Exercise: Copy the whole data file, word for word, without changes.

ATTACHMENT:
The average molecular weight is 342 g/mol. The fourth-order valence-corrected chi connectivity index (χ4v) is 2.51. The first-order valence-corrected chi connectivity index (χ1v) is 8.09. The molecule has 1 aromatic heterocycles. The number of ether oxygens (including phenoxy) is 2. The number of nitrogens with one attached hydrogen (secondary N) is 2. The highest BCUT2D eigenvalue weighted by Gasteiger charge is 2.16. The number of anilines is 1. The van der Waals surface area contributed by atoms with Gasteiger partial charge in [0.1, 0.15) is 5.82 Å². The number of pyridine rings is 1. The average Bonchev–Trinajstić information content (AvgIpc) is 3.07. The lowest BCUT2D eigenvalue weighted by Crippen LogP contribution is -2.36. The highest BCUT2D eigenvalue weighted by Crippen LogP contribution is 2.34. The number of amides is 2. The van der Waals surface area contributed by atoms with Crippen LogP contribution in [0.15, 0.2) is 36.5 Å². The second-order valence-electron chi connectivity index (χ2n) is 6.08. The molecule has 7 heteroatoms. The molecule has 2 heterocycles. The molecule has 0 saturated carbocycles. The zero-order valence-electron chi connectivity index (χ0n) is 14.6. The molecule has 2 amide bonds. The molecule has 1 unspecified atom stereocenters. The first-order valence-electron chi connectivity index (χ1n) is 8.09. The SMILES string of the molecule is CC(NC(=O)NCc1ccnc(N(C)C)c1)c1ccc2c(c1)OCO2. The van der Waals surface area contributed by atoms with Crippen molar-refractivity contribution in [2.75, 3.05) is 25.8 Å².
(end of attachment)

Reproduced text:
The average molecular weight is 342 g/mol. The fourth-order valence-corrected chi connectivity index (χ4v) is 2.51. The first-order valence-corrected chi connectivity index (χ1v) is 8.09. The molecule has 1 aromatic heterocycles. The number of ether oxygens (including phenoxy) is 2. The number of nitrogens with one attached hydrogen (secondary N) is 2. The highest BCUT2D eigenvalue weighted by Gasteiger charge is 2.16. The number of anilines is 1. The van der Waals surface area contributed by atoms with Gasteiger partial charge in [0.1, 0.15) is 5.82 Å². The number of pyridine rings is 1. The average Bonchev–Trinajstić information content (AvgIpc) is 3.07. The lowest BCUT2D eigenvalue weighted by Crippen LogP contribution is -2.36. The highest BCUT2D eigenvalue weighted by Crippen LogP contribution is 2.34. The number of amides is 2. The van der Waals surface area contributed by atoms with Crippen LogP contribution in [0.15, 0.2) is 36.5 Å². The second-order valence-electron chi connectivity index (χ2n) is 6.08. The molecule has 7 heteroatoms. The molecule has 2 heterocycles. The molecule has 0 saturated carbocycles. The zero-order valence-electron chi connectivity index (χ0n) is 14.6. The molecule has 2 amide bonds. The molecule has 1 unspecified atom stereocenters. The first-order valence-electron chi connectivity index (χ1n) is 8.09. The SMILES string of the molecule is CC(NC(=O)NCc1ccnc(N(C)C)c1)c1ccc2c(c1)OCO2. The van der Waals surface area contributed by atoms with Crippen molar-refractivity contribution in [2.75, 3.05) is 25.8 Å².